Erik Weihenmayer is a world-class outdoorsman and the bestselling author of three books. Though he lost his eyesight to juvenile retinoschisis, Weihenmayer summited Everest on his quest to complete the Seven Summits. He has since conquered several of the world’s most difficult climbs. He continues to stretch the boundaries of disability, and inspires others to do the same through his books and his nonprofit organization, No Barriers. We met after one particularly moving speech at my high school alma mater, Darlington School, and discussed climbing, inspiration, and his literary endeavors. His most recent book, No Barriers: A Blind Man’s journey to Kayak the Grand Canyon, was published this February.
SR: What drew you to write about your own life experiences?
Weihenmayer: Well, I was about halfway through the Seven Summits when someone suggested that I write a book—they called it an “inspirational book.” And I said, “Okay, that sounds good. I’m twenty-five years old. I’ll write an inspirational book.” But that word—inspirational—is a difficult one. I realized that inspirational as a concept is a double-edged sword. People can say, “look at that inspirational person over there, he’s different from me.” And it separates one person from another, and becomes a defense mechanism, because someone can say “I don’t have to do amazing things or have growth in my life, because I’m not one of those inspirational people.” So I refused to write an inspirational book. I wanted to write an honest book. I wanted to be the opposite of the “inspirational person.” I wanted a kid in school, sitting in English class reading my book—much like you and I began this conversation—to say ”yeah, he’s blind, but look at all the things we share. Look at all the threads that are woven through both of our lives. I’ve never met this guy. I’m not disabled, and look how similar life is between us.” Writing that first book taught me that good writing should connect people.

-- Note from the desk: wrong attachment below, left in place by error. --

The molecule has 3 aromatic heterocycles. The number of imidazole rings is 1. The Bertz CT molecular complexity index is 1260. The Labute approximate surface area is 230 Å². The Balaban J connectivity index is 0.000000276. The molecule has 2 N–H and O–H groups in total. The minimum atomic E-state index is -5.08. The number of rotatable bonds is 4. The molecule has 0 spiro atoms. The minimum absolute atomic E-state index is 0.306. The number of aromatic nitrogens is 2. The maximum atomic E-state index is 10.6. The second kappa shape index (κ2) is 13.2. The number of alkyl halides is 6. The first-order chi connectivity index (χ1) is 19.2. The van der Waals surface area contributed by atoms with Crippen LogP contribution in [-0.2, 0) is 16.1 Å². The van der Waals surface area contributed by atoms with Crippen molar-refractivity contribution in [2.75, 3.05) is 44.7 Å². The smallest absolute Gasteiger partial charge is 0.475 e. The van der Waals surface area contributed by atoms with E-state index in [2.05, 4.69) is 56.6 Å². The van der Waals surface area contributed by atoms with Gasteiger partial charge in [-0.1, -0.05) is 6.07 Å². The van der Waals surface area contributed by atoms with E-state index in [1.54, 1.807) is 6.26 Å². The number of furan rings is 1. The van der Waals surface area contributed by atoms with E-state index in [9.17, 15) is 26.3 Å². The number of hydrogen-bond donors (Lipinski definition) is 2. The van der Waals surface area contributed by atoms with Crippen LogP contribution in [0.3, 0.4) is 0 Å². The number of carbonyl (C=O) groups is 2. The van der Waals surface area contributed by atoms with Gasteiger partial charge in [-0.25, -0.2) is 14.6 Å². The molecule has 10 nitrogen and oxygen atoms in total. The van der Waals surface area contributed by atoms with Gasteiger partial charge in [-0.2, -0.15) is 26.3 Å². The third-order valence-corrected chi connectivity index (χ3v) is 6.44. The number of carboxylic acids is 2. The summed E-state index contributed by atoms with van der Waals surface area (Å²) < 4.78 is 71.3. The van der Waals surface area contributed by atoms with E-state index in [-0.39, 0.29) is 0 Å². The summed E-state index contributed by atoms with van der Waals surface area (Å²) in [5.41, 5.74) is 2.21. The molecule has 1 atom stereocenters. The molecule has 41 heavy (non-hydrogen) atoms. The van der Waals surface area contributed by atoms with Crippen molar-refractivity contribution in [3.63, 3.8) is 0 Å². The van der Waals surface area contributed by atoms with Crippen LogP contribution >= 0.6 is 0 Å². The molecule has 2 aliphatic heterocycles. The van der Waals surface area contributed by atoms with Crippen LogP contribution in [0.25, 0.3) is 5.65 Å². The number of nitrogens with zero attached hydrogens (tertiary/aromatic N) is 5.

SR: Auden once wrote that art draws us into a greater understanding of our own humanity, where we’re forced to look at ourselves and ask, not only “How do I connect to this story?” but also “How do I connect to the world differently having read this story?”
Weihenmayer: And those are the great ones, right? You examine your own self through another person who writes, through a lens, about their own perception of life.
SR: You’re a mountaineer as well as a writer. How did your first book affect what you did next?
Weihenmayer: Well, after that first book, I thought “I’m done. I’ll never write another book. I have nothing left to say.” Writing is miserable. You pull your hair out, you get fat, you sit and drink too much coffee. I wanted to be done with it. I wish I could say it all came from me, but no, people who I trust and respect from other areas planted the seed, and I thought “Oh God, do I really have to do it?”
SR: Is that how you began your most recent book, No Barriers?
Weihenmayer: Oh, yes. This third book, No Barriers, is, in my mind at least, my best work. I wrote my first book in my twenties, and it’s full of youthful enthusiasm and optimism. In my thirties, I wrote The Adversity Advantage, trying to put some context to my experience. But this third book reflects what so many people experience in their forties—life is messy, and there’s no way to wrap everything up in a bow. Don’t try. it’s a false aim. It’s such a confusing experience that we live, but despite that messiness and chaos, we need to ask what can we affect in our lives. Who are the people who blow our minds, who help us to navigate that hidden map that lies before us?